Since his death, no-one has seen the itinerant preacher now known as Jesus. Some dispute he existed in the first place and certainly the character depicted in the gospels is a fictional creation. Assuming, however, that there was a real individual on whom this character was based, no-one has seen him in the flesh for 2000 years.
This includes all or most of those who wrote about him in the early years of the cult and whose writing now forms the New Testament. They either learnt about Jesus by word of mouth, as most converts throughout history have done, or they had a vision within their own heads of – what exactly? Those who write of such visions are either vague about what they claim they saw (Paul in Galatians 1: 15-16), are evidently making it up (John of Patmos in Revelation) or their visions are related by third parties many years down the line (Peter and Mary in the gospels, Stephen in Acts.)
Either way, the character believers claim to have seen or have heard about is a fantasy figure, not the rabbi who may or may not have existed. It’s this fantasy who lives in heaven snuggled up to his equally fictitious father, monitoring people’s behaviour, listening into their thoughts while simultaneously observing ‘the destruction the world is bringing on itself’ and doing not a thing to help.
All this from the heaven no Christian can locate: in another unspecified, invisible, undetectable dimension is the best they can offer. Nonetheless, if only more people would turn to him, Super-Jesus would help us solve the problems we face.
Because theocracies have always been so effective. They’ve led to a more just, fairer world as wise compassionate religionists have listened to their heavenly leaders – God, Allah, Jesus, Muhammed – and have applied the principles of their holy books to the running of their societies. Only obstinate sinners have had anything to fear from the arrangement: the degenerate, like those who have sex outside marriage and want access to contraceptives; gay people (especially); women who don’t know their place; women who seek abortions; the powerless; other, ‘inferior’ races; those of other religions, non-believers and atheists. None of these would have a place in Jesus’s new perfect world either, just as they don’t in societies controlled by Muhammed’s holy ones. Jesus’ agents will be happy to exterminate them, just as he instructs.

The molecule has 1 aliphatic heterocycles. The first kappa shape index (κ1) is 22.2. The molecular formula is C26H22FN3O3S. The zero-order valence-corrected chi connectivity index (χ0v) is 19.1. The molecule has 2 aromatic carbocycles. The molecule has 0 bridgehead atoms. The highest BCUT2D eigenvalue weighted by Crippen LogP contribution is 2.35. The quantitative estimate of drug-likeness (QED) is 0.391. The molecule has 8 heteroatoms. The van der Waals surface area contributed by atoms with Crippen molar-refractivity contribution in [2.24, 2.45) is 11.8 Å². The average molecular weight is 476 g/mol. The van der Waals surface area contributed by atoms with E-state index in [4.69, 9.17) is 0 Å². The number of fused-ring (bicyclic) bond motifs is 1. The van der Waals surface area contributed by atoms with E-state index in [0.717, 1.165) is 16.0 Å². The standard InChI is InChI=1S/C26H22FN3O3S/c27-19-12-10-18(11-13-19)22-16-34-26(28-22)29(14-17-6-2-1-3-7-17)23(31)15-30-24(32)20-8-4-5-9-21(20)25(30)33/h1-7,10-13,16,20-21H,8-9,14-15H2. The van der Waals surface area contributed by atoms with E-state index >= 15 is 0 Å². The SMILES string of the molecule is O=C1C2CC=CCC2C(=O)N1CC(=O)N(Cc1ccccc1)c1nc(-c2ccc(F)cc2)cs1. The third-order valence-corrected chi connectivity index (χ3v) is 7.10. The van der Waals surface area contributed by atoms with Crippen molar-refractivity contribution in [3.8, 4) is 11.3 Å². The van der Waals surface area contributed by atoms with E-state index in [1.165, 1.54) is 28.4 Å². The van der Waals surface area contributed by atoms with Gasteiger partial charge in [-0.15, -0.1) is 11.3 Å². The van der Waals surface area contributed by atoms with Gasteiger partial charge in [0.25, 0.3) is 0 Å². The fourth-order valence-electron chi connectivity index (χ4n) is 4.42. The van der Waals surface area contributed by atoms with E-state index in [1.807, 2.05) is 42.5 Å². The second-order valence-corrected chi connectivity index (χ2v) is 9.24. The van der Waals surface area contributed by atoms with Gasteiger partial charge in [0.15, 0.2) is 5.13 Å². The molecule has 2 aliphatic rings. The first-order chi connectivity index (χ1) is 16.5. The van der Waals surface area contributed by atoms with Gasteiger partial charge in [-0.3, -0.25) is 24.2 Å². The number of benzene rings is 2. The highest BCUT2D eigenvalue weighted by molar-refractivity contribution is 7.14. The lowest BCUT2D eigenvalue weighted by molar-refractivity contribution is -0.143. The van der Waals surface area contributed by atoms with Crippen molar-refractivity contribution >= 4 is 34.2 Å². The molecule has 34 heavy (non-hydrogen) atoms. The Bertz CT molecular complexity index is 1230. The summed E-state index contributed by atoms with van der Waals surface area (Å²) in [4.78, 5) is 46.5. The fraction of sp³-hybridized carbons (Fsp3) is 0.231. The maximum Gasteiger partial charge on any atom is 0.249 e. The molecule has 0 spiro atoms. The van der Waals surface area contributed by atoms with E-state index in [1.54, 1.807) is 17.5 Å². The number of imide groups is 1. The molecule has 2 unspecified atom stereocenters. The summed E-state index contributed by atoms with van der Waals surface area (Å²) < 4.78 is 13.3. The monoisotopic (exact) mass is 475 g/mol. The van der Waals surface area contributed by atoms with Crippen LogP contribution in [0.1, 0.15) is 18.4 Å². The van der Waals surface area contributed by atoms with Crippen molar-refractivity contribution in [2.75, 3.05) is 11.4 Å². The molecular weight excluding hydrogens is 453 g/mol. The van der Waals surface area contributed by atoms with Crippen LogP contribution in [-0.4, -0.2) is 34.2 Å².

Magic Jesus as a figment of his followers’ imaginations can be made to say whatever they want, just as he was when he was being created by Paul and the gospel writers. He is a perpetual work in process, constantly changing to conform to what those who claim to know him want him to be. It’s easy to achieve this with a non-existent being from a non-existent place.